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Political Report

By Chris W. Cox
NRA-ILA Executive Director

In the Courts: No Surrender

This winter, Americans honored the 70th anniversary of the Pearl Harbor attack and the sacrifices of those who defended our nation there. Shortly after the attack, Japanese admiral Isoroku Yamamoto, who planned the attack, wrote, “I am looking forward to dictating peace to the United States in the White House in Washington.”

Today, anti-gun extremists have just as loudly celebrated a handful of decisions in which lower-level federal courts have agreed with their positions. For example, Dennis Henigan, longtime top lawyer for the Brady Campaign to Prevent Gun Violence, claims that these recent decisions show the NRA is “dependent … on the tactics of political threats and intimidation,” but “[w]hen the task is persuasion … the gun lobby has been firing blanks.”

Let’s take a closer look and see if Henigan should be quite so excited.

The issues in the cases are varied. In one, a federal district judge upheld Texas’ law prohibiting issuance of concealed handgun licenses to people under 21, who are treated as adults for virtually every other purpose under the law. In another, a federal judge in Washington, D.C., upheld the Obama-Holder Justice Department’s decree that firearm dealers in the four border states notify the Bureau of Alcohol, Tobacco, Firearms and Explosives about customers buying more than one semi-automatic rifle in a five-day period.

In the Texas case, Jennings v. McCraw, Judge Sam Cummings ruled that it was unnecessary to address the state’s discrimination against young adults because “the right to carry a handgun outside of the home … seems to be beyond the scope of the core Second Amendment concern articulated in Heller [v. District of Columbia].”

Unfortunately, this is only the most recent of several court decisions that have misread Heller the same way. It’s a misreading because the plaintiffs in the Heller case only challenged Washington, D.C.’s limits on gun possession in the home, rather than its restrictions on carrying firearms outside the home. Since that’s the only question that was asked, it was the only question the Supreme Court answered.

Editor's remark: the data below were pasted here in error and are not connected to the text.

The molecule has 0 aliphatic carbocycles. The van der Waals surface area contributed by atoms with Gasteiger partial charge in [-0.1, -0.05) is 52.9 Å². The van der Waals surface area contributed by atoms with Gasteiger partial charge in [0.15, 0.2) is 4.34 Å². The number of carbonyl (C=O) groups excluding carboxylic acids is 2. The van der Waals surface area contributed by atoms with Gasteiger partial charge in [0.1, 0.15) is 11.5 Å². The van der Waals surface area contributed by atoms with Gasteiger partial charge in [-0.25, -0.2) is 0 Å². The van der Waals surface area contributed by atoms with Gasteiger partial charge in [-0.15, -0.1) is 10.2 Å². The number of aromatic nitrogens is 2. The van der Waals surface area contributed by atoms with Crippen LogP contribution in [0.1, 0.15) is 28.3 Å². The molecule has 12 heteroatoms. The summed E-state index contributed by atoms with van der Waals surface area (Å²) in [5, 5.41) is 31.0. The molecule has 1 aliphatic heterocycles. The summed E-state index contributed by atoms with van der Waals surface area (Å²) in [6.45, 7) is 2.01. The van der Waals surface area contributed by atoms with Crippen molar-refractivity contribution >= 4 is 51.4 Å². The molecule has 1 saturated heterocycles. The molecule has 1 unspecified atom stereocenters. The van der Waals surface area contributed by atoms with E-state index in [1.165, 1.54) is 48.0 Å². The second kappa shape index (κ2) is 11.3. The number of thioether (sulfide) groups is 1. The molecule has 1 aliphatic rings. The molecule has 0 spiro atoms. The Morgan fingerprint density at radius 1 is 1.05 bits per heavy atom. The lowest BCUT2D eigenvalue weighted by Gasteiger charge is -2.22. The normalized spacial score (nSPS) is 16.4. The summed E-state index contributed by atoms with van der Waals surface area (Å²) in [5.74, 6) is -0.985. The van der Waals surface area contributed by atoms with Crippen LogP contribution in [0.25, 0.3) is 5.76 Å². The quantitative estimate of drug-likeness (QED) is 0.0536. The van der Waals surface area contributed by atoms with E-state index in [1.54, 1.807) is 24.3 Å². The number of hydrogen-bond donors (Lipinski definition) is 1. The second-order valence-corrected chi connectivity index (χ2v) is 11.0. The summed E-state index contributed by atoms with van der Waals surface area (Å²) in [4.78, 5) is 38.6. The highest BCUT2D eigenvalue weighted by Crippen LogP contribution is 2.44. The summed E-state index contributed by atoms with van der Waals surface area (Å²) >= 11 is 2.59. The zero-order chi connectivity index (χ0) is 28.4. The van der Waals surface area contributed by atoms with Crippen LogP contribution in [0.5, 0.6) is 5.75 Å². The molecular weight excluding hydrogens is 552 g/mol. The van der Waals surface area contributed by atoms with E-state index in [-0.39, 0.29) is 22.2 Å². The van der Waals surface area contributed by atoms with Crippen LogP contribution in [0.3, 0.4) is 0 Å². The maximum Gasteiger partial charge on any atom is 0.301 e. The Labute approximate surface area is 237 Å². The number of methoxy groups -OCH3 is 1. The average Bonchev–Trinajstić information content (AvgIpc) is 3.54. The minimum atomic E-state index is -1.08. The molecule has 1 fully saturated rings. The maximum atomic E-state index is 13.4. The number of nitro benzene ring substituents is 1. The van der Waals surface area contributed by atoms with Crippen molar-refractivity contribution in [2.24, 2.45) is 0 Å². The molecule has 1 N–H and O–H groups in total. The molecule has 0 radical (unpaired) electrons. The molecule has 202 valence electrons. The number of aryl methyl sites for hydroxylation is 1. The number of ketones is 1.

In fact, the Supreme Court has never said the Second Amendment doesn’t apply outside the home. In Heller, it said that the home is the place “where the need for defense of self, family, and property is most acute”—implying that there are other places where the need is less acute, but still exists. And the court suggested that it would uphold bans on carrying guns in “sensitive places”—which implies that carrying in places that are not “sensitive” would be protected under the Second Amendment.

Of course, this decision is not final; we’ve already appealed it to the U.S. Court of Appeals for the Fifth Circuit. In the meantime, other NRA-supported cases about the right to bear arms outside the home are working their way through the courts.

For example, the same day as the Texas decision, a federal judge in Chicago allowed NRA-supported plaintiffs to move ahead with a challenge to that city’s laws against carrying firearms away from one’s home or place of business. Other pending cases include Peruta v. County of San Diego, which challenges discriminatory permit issuance under California law, as well as Shepard v. Madigan, challenging Illinois’ complete denial of any lawful way to carry firearms for self-defense outside one’s home or place of business.

Similarly, the border state registration case is only an initial decision—and has also been appealed. The case was brought by two NRA-backed firearm retailers and by the National Shooting Sports Foundation; the plaintiffs pointed out that the “demand letter” imposing the registration scheme was sent to 20 times more dealers than had been subject to any similar “demand letter” before. Still, the court managed to find it “limited in scope.”

However, this is only one of several cases, in different judicial circuits, challenging the federal government’s action. Just as any of the carry cases could eventually result in judicial protection for the right to bear arms outside the home, any of the multiple sales cases could end the border state registration scheme by the time the appeals are done.

In that respect, our current court battles remind me again of the history of World War II. Despite early defeats, the Allies’ resolve remained strong, and free people around the world worked and fought hard for an ultimate victory. Less than four years after Pearl Harbor, Japanese Emperor Hirohito surrendered, euphemistically declaring that “the war situation has developed not necessarily to Japan’s advantage.”

The recent court decisions should only remind us that the fight to protect the Second Amendment will be a long one—and that the historic stakes, including several potential Supreme Court seats, demand our very best in this critical election year.

For the latest news on these and other NRA-supported cases and to subscribe to our online Legal Update newsletter, go to


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